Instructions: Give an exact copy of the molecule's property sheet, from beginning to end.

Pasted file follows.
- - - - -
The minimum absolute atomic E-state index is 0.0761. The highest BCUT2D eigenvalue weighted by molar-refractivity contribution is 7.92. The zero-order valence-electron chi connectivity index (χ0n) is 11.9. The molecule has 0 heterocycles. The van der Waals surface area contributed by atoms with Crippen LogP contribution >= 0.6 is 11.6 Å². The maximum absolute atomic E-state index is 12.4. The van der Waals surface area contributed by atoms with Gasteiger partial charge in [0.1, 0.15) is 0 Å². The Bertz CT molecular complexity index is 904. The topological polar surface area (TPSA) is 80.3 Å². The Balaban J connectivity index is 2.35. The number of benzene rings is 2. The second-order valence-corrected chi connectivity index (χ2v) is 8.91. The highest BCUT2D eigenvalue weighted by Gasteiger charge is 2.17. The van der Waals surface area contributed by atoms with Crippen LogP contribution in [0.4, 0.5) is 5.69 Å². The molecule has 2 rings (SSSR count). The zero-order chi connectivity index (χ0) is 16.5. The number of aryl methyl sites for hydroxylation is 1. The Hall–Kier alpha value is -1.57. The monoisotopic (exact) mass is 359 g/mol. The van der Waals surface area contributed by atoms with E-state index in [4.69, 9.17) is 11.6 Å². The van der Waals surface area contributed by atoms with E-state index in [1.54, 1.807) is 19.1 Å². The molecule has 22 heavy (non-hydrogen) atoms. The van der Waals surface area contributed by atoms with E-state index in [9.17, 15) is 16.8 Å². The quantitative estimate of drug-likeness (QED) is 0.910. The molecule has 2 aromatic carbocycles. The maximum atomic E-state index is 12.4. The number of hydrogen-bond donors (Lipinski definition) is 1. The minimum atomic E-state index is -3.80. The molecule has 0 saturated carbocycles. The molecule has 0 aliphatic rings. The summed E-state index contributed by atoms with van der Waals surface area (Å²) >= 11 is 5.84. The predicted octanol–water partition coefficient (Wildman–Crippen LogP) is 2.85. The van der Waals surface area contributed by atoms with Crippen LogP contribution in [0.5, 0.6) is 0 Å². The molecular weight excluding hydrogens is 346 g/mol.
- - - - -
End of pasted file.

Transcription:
The minimum absolute atomic E-state index is 0.0761. The highest BCUT2D eigenvalue weighted by molar-refractivity contribution is 7.92. The zero-order valence-electron chi connectivity index (χ0n) is 11.9. The molecule has 0 heterocycles. The van der Waals surface area contributed by atoms with Crippen LogP contribution >= 0.6 is 11.6 Å². The maximum absolute atomic E-state index is 12.4. The van der Waals surface area contributed by atoms with Gasteiger partial charge in [0.1, 0.15) is 0 Å². The Bertz CT molecular complexity index is 904. The topological polar surface area (TPSA) is 80.3 Å². The Balaban J connectivity index is 2.35. The number of benzene rings is 2. The second-order valence-corrected chi connectivity index (χ2v) is 8.91. The highest BCUT2D eigenvalue weighted by Gasteiger charge is 2.17. The van der Waals surface area contributed by atoms with Crippen LogP contribution in [0.4, 0.5) is 5.69 Å². The molecule has 2 rings (SSSR count). The zero-order chi connectivity index (χ0) is 16.5. The number of aryl methyl sites for hydroxylation is 1. The Hall–Kier alpha value is -1.57. The monoisotopic (exact) mass is 359 g/mol. The van der Waals surface area contributed by atoms with E-state index in [4.69, 9.17) is 11.6 Å². The van der Waals surface area contributed by atoms with E-state index in [1.54, 1.807) is 19.1 Å². The molecule has 22 heavy (non-hydrogen) atoms. The van der Waals surface area contributed by atoms with E-state index in [9.17, 15) is 16.8 Å². The quantitative estimate of drug-likeness (QED) is 0.910. The molecule has 2 aromatic carbocycles. The maximum atomic E-state index is 12.4. The number of hydrogen-bond donors (Lipinski definition) is 1. The minimum atomic E-state index is -3.80. The molecule has 0 saturated carbocycles. The molecule has 0 aliphatic rings. The summed E-state index contributed by atoms with van der Waals surface area (Å²) >= 11 is 5.84. The predicted octanol–water partition coefficient (Wildman–Crippen LogP) is 2.85. The van der Waals surface area contributed by atoms with Crippen LogP contribution in [0.5, 0.6) is 0 Å². The molecular weight excluding hydrogens is 346 g/mol.